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31 terms

Humanistic and Social Cognitive Perspectives

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humanistic perspective
humans are basically good, innate drive towards psychological health and growth, individuals are unique, free to make their own choices, whole person should be studied, more optimistic
Abraham Maslow
humanistic- studied healthy, creative people, found commonalities (self-actualized); hierarchy of needs
Hierarchy of needs
biological: physiological needs (food, water, shelter), safety and security; psychological: love and belonging, self esteem; self actualized
Carl Rogers
humanistic-believed people were basically good and all have the potential for self-actualized (but can be affected by environment); growth promoting climate, self-concept
growth promoting climate
environment with genuineness, acceptance, and empathy, provided by one's family, and leads to a positive self-concept
self concept
degree to which people are satisfied with their life
self-serving bias
our readiness to perceive ourselves favorably (accept more responsibility for good deeds than bad, see ourselves as better than average)
self-handicapping
making up excuses for failures but do so beforehand (ex. the test is going to be really hard and I will fail anyways so I won't both studying)
self-esteem
one's feelings of high or low worth (higher correlated with happiness, fewer ulcers, more independent; lower correlated with depression and anxiety)
assessing humanistic perspective
measure self-concept (perceived self vs. ideal self), interviews and conversations
humanistic therapies
focus on the present more than the past, conscious not unconscious thoughts, taking responsibility for one's actions, promoting growth NOT curing an illness
client-centered therapy
Carl Rogers-active listening with a genuine, accepting, and empathetic environment to help client's growth (paraphrase, invite clarification, reflect feelings)
Gestalt therapy
Fritz and Laura Perls- focus on whole person, present self awareness, balance in life, communication and contact with others, taking responsibility for one's actions (forgive and confront piece, chair exercise, non-verbal piece)
group therapy
8-10 people, mixed or homogenous, share strategies, offer support, and empathy towards one another, easier to relate to people like yourself, and sometimes easier to be genuine in a group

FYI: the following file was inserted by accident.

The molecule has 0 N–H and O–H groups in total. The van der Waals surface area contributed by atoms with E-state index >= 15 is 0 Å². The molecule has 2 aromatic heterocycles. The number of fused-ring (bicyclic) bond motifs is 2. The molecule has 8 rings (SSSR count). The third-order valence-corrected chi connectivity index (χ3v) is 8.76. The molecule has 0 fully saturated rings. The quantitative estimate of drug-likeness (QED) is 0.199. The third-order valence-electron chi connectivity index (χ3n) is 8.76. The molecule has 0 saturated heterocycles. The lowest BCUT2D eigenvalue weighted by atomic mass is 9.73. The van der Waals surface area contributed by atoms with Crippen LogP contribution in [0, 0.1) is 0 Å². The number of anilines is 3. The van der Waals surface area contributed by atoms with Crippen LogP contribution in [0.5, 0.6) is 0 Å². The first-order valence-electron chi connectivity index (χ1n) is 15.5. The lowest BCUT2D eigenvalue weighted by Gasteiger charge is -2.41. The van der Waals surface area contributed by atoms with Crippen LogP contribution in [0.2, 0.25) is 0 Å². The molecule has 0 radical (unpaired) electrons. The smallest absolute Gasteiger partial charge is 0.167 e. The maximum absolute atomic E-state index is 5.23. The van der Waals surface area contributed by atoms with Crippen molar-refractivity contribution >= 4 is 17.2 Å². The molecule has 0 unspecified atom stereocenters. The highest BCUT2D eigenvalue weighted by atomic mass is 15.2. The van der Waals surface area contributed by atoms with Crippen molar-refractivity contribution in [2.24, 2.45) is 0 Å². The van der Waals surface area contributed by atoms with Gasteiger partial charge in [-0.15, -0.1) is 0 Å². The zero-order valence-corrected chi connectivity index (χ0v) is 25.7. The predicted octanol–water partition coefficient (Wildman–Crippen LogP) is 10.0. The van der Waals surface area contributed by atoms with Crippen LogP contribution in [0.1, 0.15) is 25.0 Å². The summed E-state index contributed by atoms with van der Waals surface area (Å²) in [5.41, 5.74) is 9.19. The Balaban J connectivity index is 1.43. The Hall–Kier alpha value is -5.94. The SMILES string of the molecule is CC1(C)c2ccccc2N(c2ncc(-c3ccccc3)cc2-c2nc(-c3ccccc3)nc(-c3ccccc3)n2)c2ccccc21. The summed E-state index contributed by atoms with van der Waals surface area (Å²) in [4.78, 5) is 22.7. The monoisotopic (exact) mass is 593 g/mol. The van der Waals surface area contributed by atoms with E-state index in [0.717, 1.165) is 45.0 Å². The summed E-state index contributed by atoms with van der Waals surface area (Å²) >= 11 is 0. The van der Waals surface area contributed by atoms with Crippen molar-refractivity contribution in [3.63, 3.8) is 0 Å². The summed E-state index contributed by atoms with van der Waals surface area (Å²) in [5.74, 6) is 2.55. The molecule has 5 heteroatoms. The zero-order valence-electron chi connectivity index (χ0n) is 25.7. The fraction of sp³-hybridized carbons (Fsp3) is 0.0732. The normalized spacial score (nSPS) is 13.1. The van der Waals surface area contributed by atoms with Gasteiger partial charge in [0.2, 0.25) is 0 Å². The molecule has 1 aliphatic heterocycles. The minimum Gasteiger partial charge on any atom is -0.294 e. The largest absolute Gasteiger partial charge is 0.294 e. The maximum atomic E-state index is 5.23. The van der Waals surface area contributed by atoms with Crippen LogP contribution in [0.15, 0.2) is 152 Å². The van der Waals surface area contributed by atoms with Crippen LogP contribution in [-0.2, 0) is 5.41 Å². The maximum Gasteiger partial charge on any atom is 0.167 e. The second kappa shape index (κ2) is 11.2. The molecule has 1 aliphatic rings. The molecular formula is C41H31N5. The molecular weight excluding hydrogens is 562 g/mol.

criticisms of humanistic perspective
too optimistic (failure to see human capacity for evil), Maslow only studied self-actualized people, all concepts are vague/subjective, and promotes idea of acting on one's feelings (self-indulgence)
strengths of humanistic perspective
stresses the uniqueness of the individual, have control of one's happiness and destiny, self concept leads to happiness and success
unconditioned positive regard
Malsow-an attitude of total acceptance of one another
social cognitive perspective
Ellis and Bandura-views behavior as influenced by the interactions with persons and their thinking (social context)...our feelings and responses to events are strongly influenced by our thought process, we all have irrational thoughts which affect out behavior, and our cognition, behavior, and environment interact/affect one another
Albert Ellis
social cognitive-focuses of effect of irrational thinking and how to change irrational thoughts, said we tend to care too much about other people's thoughts and causes distress (role of cognition, rational emotive behavior therapy)
reciprocal determinism
interacting influences between personality and environmental factors (different people chose different environments, personalities shape how we interpret and react to events, and personalities help create situations to which we react)
role of cognition
ABC Complex-based on the idea that our irrational/rational thoughts intervene between activating events and out emotional reactions/consequences (ex. fail test, "I'm stupid", feeling depressed)
personal control
our sense of controlling our environment rather than feeling helpless
external locus of control
belief that outside forces beyond one's control determine one's fate
internal locus of control
belief that one controls one's own fate (tend to be less depressed, more happy, and more successful)
learned helplessness
hopelessness and passive resignation that one learns when unable to avoid repeated aversive events (ex. study hard for tests, fail, decide not to try because fail anyways)
assessing social cognitive perspective
consistency in behavior across situations, how behavior changes in different situations, predicting future behavior from past behavior, and measures of locus of control
criticisms of social cognitive perspective
fails to appreciate person's inner thoughts because focuses so much on the situations, ignores the importance of unconscious dynamics, emotions and biologically influenced traits
strengths of social cognitive perspective
sensitizes researchers to how situations affect (and our affected by) individuals, builds from research of learning and cognition
spotlight effect
overestimate other's noticing and evaluating of our appearance, performance, and blunders (spotlight on us)
cognitive therapy for depression
Aaron Beck-teaches people new, more adaptive ways of thinking and acting (based on the idea that our thoughts intervene between events and out emotional reactions)
rational emotive behavior therapy
Ellis-focuses on resolving emotional and behavioral problems and disturbances and enabling people to lead happier and more fulfilling lives